Shortly after buying a new iPhone 13 to replace my ailing iPhone 7, I rediscovered my love of music in a big way.
In having chosen a model with 256 GB of storage space, I could store my entire music collection on my phone and was able to play any song I wanted, any time I wanted.
Given how the switch to a new phone was caused by a broken connector port, I started looking for ways to reduce wear and tear on the new phone’s port. Given the price of phones, any measure to potentially stretch its life span seemed like a worthwhile undertaking.
First, every time I plugged the power cord into the new phone, I slowed myself down to be as gentle and mindful as possible, trying not the jostle the phone unnecessarily. My moves were so calculated and slow, you’d think that I was handling a priceless artifact. Given the price of phones, that’s probably an accurate comparison.
Second, when I was moving music from iTunes onto the device, to ensure I wasn’t plugging and unplugging the phone repeatedly, I ensured I had my selections ready to transfer in large batches.
Third, I started wondering if wireless headphones would be a good investment. By using the phone’s Bluetooth technology to have the mobile device communicate with headphones maybe that could also help reduce wear and tear on the connector port.
You’d think that as a music lover, I would have already been plugged in to the wonder of wireless headphones. I’m afraid that I hadn’t jumped on that bandwagon yet. Continue reading
It is rather funny the habits we pick up along life’s journey, especially the ones that become less relevant at a different stage in life.
For me, it is the need to explain… to justify… to contextualize… to rationalize.
It is an impulse with very deep roots that I find somewhat challenging to reprogram.
Over the span of my 33 year career, many of our day-to-day transactions needed to be supported by a business case and more often than not, a justification. Frankly, I didn’t mind too much, as justifications seemed, for lack of a better word, “justified” in the business world.
That being the case, in learning to write for the public sector, the development of well crafted, logical justifications was a recurring task. It was the way to bring an issue to senior management and to seek approval to proceed with a proposed solution. And, might I say, what a great learning opportunity for an aspiring writer!
When I received confirmation that a business case or a justification I wrote (or co-wrote) was approved, it always took me back to childhood. It felt just like it did when I received a gold star on my report card.
To see an idea come to fruition was always so gratifying. Continue reading
Filed under 50+, Humour, stories
Back in the 1980’s, when I used to work in retail, there was a customer who used to come in to the pharmacy regularly who was well known among team members. She was a little eccentric and she had what you might call a unique sense of fashion, but she was still very sweet and we were always happy to help her.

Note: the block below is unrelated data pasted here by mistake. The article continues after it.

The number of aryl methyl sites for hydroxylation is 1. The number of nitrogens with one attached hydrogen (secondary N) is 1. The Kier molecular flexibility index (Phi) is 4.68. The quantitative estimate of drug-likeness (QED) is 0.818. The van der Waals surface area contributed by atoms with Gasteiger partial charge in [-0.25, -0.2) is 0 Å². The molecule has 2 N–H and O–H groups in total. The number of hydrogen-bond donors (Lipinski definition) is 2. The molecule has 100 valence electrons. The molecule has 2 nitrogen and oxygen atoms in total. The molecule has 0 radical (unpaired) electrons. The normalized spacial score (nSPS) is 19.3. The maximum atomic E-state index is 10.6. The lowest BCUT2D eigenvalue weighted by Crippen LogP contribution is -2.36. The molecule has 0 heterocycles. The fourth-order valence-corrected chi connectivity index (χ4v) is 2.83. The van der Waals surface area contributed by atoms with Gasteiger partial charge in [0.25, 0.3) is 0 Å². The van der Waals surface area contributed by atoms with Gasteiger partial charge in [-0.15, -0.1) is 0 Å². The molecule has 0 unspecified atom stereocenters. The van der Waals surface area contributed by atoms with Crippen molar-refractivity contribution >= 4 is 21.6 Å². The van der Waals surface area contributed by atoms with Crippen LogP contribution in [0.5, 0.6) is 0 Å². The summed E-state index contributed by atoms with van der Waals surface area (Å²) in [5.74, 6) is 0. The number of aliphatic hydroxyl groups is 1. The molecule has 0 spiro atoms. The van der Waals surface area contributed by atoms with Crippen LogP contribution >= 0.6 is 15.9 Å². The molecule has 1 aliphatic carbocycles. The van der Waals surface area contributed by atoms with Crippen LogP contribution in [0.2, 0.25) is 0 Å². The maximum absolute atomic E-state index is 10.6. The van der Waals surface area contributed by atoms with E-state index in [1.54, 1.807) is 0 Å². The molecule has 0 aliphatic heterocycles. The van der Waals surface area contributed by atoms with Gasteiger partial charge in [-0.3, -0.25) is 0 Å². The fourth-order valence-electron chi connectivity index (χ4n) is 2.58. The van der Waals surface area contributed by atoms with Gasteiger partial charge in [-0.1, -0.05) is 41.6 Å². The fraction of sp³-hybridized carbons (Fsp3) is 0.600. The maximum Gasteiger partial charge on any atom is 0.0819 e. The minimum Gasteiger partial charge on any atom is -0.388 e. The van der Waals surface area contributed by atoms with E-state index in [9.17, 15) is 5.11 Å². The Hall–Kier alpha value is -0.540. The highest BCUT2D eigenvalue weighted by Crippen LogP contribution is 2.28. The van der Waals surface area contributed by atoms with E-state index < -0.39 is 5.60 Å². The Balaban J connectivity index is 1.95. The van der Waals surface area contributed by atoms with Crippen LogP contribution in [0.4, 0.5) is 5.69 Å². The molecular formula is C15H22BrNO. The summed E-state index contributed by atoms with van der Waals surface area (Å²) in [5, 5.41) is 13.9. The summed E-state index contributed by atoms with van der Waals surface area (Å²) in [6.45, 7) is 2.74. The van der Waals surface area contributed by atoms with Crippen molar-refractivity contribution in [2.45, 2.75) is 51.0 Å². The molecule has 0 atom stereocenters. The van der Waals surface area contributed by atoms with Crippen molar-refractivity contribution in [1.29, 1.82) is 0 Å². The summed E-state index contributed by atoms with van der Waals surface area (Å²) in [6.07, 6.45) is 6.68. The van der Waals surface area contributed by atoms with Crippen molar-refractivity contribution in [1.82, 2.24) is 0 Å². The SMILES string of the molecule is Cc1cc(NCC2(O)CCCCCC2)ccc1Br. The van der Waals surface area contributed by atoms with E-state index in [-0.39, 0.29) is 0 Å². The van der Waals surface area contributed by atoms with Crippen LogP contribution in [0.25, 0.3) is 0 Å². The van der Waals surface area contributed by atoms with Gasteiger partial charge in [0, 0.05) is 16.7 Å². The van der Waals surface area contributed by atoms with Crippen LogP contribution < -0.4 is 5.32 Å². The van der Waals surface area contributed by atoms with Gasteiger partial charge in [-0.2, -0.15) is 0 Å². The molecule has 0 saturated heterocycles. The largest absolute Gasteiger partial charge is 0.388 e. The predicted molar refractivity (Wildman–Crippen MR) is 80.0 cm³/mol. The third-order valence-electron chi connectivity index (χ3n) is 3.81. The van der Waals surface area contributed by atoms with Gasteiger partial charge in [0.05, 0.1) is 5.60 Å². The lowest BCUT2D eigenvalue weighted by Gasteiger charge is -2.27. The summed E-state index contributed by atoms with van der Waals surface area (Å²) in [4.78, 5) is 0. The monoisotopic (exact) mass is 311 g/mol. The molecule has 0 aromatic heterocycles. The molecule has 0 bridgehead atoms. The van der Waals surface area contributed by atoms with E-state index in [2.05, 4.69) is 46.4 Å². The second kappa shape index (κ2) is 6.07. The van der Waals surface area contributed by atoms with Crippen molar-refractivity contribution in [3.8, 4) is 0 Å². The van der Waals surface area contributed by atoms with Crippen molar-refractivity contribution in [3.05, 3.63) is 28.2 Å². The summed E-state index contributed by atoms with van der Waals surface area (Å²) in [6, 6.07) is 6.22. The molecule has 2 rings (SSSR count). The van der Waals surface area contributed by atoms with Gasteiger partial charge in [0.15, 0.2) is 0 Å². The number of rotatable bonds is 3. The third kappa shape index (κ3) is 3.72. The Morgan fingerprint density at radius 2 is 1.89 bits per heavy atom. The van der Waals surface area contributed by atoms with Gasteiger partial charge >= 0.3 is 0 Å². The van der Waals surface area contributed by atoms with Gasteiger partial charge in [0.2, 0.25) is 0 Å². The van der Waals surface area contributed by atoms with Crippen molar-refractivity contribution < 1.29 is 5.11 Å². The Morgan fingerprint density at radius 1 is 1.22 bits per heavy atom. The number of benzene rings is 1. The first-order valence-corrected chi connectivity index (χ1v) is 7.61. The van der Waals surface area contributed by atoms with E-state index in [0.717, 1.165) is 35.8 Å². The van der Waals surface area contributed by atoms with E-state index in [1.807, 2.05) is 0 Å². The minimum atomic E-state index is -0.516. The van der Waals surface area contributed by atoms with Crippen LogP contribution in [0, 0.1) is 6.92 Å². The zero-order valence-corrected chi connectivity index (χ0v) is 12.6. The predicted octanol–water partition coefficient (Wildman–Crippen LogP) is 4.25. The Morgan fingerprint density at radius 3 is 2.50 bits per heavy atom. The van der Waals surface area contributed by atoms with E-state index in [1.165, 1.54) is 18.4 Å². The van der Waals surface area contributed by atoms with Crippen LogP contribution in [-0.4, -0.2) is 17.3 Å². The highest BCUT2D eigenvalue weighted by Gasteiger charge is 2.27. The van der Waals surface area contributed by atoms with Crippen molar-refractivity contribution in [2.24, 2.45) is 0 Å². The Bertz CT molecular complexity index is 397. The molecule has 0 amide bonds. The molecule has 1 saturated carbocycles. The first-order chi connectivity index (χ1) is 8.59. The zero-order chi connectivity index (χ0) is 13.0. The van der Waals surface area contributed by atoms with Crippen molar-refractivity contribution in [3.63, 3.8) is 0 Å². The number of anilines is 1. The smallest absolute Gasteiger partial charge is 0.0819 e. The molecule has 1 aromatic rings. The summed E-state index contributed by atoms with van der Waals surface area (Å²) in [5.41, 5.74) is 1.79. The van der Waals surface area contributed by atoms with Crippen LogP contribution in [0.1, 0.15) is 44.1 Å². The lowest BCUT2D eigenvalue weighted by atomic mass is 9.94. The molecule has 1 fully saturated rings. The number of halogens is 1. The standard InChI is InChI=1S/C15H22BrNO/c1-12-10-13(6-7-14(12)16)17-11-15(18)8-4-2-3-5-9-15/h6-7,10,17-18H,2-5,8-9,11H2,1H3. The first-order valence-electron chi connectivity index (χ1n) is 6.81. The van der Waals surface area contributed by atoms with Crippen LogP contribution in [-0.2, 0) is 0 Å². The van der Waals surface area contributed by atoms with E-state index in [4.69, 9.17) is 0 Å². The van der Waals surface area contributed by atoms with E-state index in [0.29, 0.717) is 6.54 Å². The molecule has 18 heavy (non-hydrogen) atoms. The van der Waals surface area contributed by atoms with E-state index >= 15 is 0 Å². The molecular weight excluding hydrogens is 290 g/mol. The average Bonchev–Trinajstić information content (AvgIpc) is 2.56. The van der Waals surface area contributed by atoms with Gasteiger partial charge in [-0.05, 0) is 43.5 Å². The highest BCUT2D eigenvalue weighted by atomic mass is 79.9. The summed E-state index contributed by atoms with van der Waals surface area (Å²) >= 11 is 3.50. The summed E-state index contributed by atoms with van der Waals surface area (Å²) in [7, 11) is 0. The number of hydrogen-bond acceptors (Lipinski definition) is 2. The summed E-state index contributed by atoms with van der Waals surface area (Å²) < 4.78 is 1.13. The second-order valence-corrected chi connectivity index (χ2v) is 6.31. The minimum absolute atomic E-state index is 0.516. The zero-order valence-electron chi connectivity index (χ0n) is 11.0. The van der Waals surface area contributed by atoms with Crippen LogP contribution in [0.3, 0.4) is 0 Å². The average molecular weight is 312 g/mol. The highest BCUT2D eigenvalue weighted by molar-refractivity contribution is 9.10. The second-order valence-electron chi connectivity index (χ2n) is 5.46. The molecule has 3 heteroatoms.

But we really got to know what she was made of when her world came crashing down at the news that her favourite shade of lipstick was discontinued.
As I understand it, she had her colours done back in the day and was told that this particular shade of orangey-red lipstick was the perfect shade for her. She obviously took this very much to heart as it seemed that every subsequent visit was punctuated by a question about her non-negotiable shade of lipstick.
I don’t think we ever knew her name, but through her relentless search, she became known to us as the “Orange Lipstick Lady.”
At first, she bought up all the remaining lipsticks in that shade. Then in the months that followed, she asked our head cosmetician to order some for her until the distributor couldn’t supply us with any more.
When she had tapped out our supply chain, she still came in at regular intervals to check EVERY lipstick on our shelves to make sure that there wasn’t one that was missed.
I’ll never forget that lady. And I often think I have turned into her when a company discontinues my favourite product… which seems to be happening regularly lately. Continue reading
Ever since I moved in to this house, I have been in a never-ending hunt for ways to clean my tub.
If I remember correctly, scrubbing the tub (and the entire main bathroom, for that matter) was one of the first things I did the day I got the keys to the place. That and eradicating a trail of ants from the kitchen counter from a sticky sweet mess left behind, as well as a load of laundry for a proud first-time owner of a laundry centre.
But for some reason, no matter how much I scrubbed with my trusty scouring powder with bleach, there were patches of darker shades of beige throughout that didn’t seem to want to come off. Technically, I knew it was clean, but it looked stained.
I don’t know much about the previous owners and occupants, but for a fifteen-year-old house, there were some signs of premature aging. There were some pieces in the house showing more wear and tear than my first apartment that was twice that age, including chips in the enamel of a sink, knife marks on the kitchen counter and some carpeting that absorbed the fallout of a kitty cat with an unfortunate bladder issue.
In the months that followed, whenever I had a few minutes, I was back at the tub, trying to clean it with the same tenacity as the Coyote trying to catch the Road Runner. I tried every product on the market and had to hold myself back from using anything deliberately abrasive, in my frustration for the stains that would not come out. Continue reading